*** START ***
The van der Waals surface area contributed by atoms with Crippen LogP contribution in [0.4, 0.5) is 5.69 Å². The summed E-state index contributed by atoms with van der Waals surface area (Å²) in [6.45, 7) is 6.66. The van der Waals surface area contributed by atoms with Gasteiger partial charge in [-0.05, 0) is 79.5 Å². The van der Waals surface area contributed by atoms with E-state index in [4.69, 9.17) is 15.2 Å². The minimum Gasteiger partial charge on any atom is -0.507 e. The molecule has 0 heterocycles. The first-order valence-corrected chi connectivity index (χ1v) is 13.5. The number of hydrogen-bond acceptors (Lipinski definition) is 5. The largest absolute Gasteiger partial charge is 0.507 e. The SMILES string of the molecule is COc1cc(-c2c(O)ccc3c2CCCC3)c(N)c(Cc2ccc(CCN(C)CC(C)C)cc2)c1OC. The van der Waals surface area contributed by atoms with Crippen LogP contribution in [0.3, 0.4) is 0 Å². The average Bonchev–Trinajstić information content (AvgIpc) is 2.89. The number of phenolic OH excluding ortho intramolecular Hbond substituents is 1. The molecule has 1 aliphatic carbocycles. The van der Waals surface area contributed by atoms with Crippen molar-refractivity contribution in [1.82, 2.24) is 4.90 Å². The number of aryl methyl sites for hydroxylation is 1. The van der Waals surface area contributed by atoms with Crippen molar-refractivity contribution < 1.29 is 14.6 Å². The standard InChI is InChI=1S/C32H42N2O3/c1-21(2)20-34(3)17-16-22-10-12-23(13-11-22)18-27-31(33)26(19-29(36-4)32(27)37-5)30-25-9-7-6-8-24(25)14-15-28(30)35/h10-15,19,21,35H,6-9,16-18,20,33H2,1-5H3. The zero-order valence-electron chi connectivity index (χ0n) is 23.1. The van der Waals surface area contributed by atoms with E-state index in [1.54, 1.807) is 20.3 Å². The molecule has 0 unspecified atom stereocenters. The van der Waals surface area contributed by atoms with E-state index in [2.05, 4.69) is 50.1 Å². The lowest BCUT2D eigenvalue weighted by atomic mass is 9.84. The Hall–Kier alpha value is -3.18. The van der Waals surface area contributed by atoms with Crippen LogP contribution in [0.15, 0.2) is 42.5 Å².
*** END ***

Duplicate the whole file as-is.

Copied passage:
The van der Waals surface area contributed by atoms with Crippen LogP contribution in [0.4, 0.5) is 5.69 Å². The summed E-state index contributed by atoms with van der Waals surface area (Å²) in [6.45, 7) is 6.66. The van der Waals surface area contributed by atoms with Gasteiger partial charge in [-0.05, 0) is 79.5 Å². The van der Waals surface area contributed by atoms with E-state index in [4.69, 9.17) is 15.2 Å². The minimum Gasteiger partial charge on any atom is -0.507 e. The molecule has 0 heterocycles. The first-order valence-corrected chi connectivity index (χ1v) is 13.5. The number of hydrogen-bond acceptors (Lipinski definition) is 5. The largest absolute Gasteiger partial charge is 0.507 e. The SMILES string of the molecule is COc1cc(-c2c(O)ccc3c2CCCC3)c(N)c(Cc2ccc(CCN(C)CC(C)C)cc2)c1OC. The van der Waals surface area contributed by atoms with Crippen LogP contribution in [0.3, 0.4) is 0 Å². The average Bonchev–Trinajstić information content (AvgIpc) is 2.89. The number of phenolic OH excluding ortho intramolecular Hbond substituents is 1. The molecule has 1 aliphatic carbocycles. The van der Waals surface area contributed by atoms with Crippen molar-refractivity contribution in [1.82, 2.24) is 4.90 Å². The number of aryl methyl sites for hydroxylation is 1. The van der Waals surface area contributed by atoms with Crippen molar-refractivity contribution < 1.29 is 14.6 Å². The standard InChI is InChI=1S/C32H42N2O3/c1-21(2)20-34(3)17-16-22-10-12-23(13-11-22)18-27-31(33)26(19-29(36-4)32(27)37-5)30-25-9-7-6-8-24(25)14-15-28(30)35/h10-15,19,21,35H,6-9,16-18,20,33H2,1-5H3. The zero-order valence-electron chi connectivity index (χ0n) is 23.1. The van der Waals surface area contributed by atoms with E-state index in [1.54, 1.807) is 20.3 Å². The molecule has 0 unspecified atom stereocenters. The van der Waals surface area contributed by atoms with E-state index in [2.05, 4.69) is 50.1 Å². The lowest BCUT2D eigenvalue weighted by atomic mass is 9.84. The Hall–Kier alpha value is -3.18. The van der Waals surface area contributed by atoms with Crippen LogP contribution in [0.15, 0.2) is 42.5 Å².